Now we'll re-visit another of our earlier experiments, this time we'll look again at the three-voltage LED board. This breadboard used 3 different voltages (3.3V, 5.0V and 9.0V) and the same resistor. As you recall, the higher the voltage, the brighter the LED, even with the same resistor.
I bet you know what's coming next!

Quick Quiz!
Lets start with the 9V-powered LED. The forward voltage of the LED is 2.2V, what is the voltage across the resistor?
This is a KVL question. 9V = 2.2V + Vresistor so Vresistor = 6.8V
Now that you know the voltage, how much current (I) is going through the 1,000 ohm resistor (R)?
We determined the voltage (V) is 6.8V, we use Ohm's Law I = V/R = 6.8/1000 = 0.0068 Amps = 6.8 milliAmps.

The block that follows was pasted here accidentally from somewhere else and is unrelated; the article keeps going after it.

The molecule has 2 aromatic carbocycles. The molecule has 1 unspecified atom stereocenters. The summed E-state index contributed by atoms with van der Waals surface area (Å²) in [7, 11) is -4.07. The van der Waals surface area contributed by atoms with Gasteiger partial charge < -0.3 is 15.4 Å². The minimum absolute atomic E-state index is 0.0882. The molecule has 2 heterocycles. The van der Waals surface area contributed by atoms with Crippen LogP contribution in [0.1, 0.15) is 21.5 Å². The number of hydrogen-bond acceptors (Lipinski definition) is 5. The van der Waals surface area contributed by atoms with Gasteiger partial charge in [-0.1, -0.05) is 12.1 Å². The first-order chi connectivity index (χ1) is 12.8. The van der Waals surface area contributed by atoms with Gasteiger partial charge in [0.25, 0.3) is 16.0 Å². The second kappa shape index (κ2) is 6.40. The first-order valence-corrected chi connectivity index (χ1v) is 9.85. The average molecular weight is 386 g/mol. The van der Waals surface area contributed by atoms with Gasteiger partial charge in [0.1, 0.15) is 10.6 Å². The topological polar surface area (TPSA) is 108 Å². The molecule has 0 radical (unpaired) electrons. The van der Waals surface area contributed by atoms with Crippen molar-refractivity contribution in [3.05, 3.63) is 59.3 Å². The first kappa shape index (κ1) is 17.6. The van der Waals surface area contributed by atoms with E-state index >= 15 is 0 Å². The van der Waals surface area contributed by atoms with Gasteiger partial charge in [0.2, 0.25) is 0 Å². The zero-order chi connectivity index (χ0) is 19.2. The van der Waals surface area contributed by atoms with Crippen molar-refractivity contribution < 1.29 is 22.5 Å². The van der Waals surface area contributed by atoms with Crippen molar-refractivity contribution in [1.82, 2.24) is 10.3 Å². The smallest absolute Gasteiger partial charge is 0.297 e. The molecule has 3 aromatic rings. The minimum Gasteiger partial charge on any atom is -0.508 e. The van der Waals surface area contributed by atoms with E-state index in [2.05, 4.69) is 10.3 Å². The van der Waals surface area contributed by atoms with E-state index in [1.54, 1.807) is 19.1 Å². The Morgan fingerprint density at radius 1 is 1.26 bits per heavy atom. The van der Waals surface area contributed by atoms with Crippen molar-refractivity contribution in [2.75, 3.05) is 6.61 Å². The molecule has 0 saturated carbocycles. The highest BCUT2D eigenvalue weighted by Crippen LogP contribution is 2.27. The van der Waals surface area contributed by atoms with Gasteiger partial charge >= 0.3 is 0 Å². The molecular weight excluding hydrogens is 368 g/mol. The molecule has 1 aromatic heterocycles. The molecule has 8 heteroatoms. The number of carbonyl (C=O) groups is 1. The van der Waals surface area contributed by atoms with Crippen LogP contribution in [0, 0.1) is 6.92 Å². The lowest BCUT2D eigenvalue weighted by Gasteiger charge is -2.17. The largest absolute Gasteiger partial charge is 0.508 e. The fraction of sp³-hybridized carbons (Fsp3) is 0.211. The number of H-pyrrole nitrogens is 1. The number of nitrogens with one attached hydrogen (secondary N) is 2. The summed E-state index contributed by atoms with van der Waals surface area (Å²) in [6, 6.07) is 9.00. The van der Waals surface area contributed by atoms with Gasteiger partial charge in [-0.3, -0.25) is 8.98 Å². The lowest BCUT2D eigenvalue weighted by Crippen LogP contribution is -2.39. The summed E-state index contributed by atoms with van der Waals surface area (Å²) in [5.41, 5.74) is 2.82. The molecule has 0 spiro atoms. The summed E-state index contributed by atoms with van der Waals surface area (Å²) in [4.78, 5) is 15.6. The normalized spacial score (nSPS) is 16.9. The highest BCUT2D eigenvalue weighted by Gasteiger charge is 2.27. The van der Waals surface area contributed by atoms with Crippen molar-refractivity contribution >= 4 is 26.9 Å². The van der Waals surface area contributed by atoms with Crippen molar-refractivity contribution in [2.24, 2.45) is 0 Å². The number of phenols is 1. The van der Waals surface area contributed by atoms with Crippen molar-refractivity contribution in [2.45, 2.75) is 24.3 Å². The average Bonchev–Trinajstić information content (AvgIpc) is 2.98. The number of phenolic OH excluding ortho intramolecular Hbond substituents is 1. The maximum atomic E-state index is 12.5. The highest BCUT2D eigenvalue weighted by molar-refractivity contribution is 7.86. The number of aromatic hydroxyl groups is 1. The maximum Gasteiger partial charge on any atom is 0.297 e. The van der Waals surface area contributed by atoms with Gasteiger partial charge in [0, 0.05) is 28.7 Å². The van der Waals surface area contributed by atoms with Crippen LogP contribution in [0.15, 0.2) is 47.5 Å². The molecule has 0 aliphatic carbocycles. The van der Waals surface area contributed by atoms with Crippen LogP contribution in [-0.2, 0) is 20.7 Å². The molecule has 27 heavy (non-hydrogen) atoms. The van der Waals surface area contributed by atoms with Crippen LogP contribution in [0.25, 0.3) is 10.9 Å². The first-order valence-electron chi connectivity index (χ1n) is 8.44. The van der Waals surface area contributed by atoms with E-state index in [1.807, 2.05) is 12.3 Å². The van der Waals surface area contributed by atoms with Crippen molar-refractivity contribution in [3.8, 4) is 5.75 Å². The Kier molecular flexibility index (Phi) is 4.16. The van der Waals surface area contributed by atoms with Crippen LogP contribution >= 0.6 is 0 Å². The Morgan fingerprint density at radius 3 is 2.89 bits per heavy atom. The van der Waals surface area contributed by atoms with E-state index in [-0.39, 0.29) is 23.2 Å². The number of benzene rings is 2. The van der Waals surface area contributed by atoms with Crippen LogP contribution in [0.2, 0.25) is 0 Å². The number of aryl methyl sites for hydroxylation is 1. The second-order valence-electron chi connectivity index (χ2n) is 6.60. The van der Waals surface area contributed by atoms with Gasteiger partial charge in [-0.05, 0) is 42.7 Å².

Next, we will examine the 5V-powered LED. The forward voltage is 2.2V, what is the voltage across the resistor?
Another KVL! 5V = 2.2V + Vresistor. Vresistor = 2.8V
Now that you know the voltage, how much current (I) is going through the 1,000 ohm resistor (R)?
We determined the voltage (V) is 2.8V, we use Ohm's Law I = V/R = 2.8/1000 = 0.0028 Amps = 2.8 milliAmps.
Finally, we will examine the 3.3V-powered LED. The forward voltage is 2.2V, what is the voltage across the resistor?
Another KVL! 3.3V = 2.2V + Vresistor. Vresistor = 1.1V
Now that you know the voltage, how much current (I) is going through the 1,000 ohm resistor (R)?
We determined the voltage (V) is 1.1V, we use Ohm's Law I = V/R = 1.1/1000 = 0.0011 Amps = 1.1 milliAmps.
As you have seen with the calculations, increasing the voltage powering both resistor and LED increases the voltage across the resistor which causes more current to flow.

This guide was first published on Feb 11, 2013. It was last updated on Feb 11, 2013.